Recent rumors, articles and analyses by some experts — including those not involved in economics and finance — have confirmed that Libya is on the verge of bankruptcy as a result of the ongoing wars between various groups, and the existence of two governments: one legitimate and recognized internationally, headquartered in Tobruk and led by Abdallah al-Thani; the other under the leadership of Omar al-Hasi, located in Tripoli.
One issue worsened this pessimistic outlook and led to talk of the bankruptcy of the state: the Dec. 10 Central Bank of Libya statement, which is considered by the West and some Libyan political and economic circles to represent the administration and those working in it.
The report suggested that this oil-producing country — with many great but unexploited natural resources and a territory larger than that of Egypt — is nearing bankruptcy. This notion was dismissed out of hand by Western economists and major petroleum companies, which still have important interests in Libya and work discreetly there, though the most important oil fields have halted production and export ports have been closed by armed groups with various allegiances and dubious loyalties.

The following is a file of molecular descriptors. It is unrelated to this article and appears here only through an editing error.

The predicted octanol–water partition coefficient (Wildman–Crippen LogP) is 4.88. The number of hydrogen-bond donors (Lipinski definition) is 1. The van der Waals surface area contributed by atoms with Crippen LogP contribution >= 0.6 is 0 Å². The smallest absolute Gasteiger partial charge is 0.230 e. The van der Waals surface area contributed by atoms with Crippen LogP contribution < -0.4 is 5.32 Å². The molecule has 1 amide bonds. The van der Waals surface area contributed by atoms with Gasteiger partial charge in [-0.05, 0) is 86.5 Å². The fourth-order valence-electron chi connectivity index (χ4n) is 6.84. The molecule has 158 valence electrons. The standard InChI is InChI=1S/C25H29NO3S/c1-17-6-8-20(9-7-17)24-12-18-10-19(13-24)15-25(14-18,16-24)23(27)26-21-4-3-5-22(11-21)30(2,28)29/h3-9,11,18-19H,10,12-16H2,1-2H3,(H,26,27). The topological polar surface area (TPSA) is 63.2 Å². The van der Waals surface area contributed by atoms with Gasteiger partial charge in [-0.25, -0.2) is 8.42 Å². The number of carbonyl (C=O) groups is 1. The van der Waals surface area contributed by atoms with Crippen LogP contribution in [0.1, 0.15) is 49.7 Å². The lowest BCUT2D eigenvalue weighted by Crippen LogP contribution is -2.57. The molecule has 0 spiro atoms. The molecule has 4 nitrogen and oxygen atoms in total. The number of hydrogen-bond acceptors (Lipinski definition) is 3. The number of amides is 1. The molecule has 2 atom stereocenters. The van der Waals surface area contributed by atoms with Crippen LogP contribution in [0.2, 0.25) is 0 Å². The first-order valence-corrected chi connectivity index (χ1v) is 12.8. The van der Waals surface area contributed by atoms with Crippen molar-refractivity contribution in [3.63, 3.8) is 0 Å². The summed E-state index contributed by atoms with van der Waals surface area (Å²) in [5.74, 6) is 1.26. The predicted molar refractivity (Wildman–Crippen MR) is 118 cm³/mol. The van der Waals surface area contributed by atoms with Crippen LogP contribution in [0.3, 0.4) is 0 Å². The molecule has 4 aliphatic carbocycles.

In any event, the Libyan central bank’s statement, which aims primarily to absolve the administration, has not provided proven and trustworthy information with figures, details or even the names of those responsible for bringing Libya’s finances to their current state.
Those who produced and published this report argue that the current “catastrophe” is due to the corruption and malpractice of the public treasury and long-term, continual waste in line with the decreased production of oil and decline of world oil prices. This occurred alongside delays in the dialogue designed to manage disputes between the conflicting parties in Libya.